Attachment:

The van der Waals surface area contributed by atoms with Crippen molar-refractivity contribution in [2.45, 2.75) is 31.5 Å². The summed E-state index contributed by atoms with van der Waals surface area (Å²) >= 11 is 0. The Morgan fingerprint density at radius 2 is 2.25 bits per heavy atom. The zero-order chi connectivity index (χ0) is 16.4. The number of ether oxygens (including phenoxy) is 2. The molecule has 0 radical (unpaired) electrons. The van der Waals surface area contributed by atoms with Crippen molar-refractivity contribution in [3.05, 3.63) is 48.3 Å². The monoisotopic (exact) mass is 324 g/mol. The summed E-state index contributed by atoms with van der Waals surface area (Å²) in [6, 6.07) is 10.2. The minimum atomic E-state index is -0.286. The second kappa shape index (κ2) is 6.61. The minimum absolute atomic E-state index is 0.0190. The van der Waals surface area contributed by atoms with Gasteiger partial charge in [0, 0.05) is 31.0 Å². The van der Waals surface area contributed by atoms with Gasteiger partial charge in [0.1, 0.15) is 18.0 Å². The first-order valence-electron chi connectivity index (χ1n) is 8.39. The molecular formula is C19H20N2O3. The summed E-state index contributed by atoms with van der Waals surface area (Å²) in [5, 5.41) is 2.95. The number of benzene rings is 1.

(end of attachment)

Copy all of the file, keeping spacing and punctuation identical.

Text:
The van der Waals surface area contributed by atoms with Crippen molar-refractivity contribution in [2.45, 2.75) is 31.5 Å². The summed E-state index contributed by atoms with van der Waals surface area (Å²) >= 11 is 0. The Morgan fingerprint density at radius 2 is 2.25 bits per heavy atom. The zero-order chi connectivity index (χ0) is 16.4. The number of ether oxygens (including phenoxy) is 2. The molecule has 0 radical (unpaired) electrons. The van der Waals surface area contributed by atoms with Crippen molar-refractivity contribution in [3.05, 3.63) is 48.3 Å². The monoisotopic (exact) mass is 324 g/mol. The summed E-state index contributed by atoms with van der Waals surface area (Å²) in [6, 6.07) is 10.2. The minimum atomic E-state index is -0.286. The second kappa shape index (κ2) is 6.61. The minimum absolute atomic E-state index is 0.0190. The van der Waals surface area contributed by atoms with Gasteiger partial charge in [0, 0.05) is 31.0 Å². The van der Waals surface area contributed by atoms with Gasteiger partial charge in [0.1, 0.15) is 18.0 Å². The first-order valence-electron chi connectivity index (χ1n) is 8.39. The molecular formula is C19H20N2O3. The summed E-state index contributed by atoms with van der Waals surface area (Å²) in [5, 5.41) is 2.95. The number of benzene rings is 1.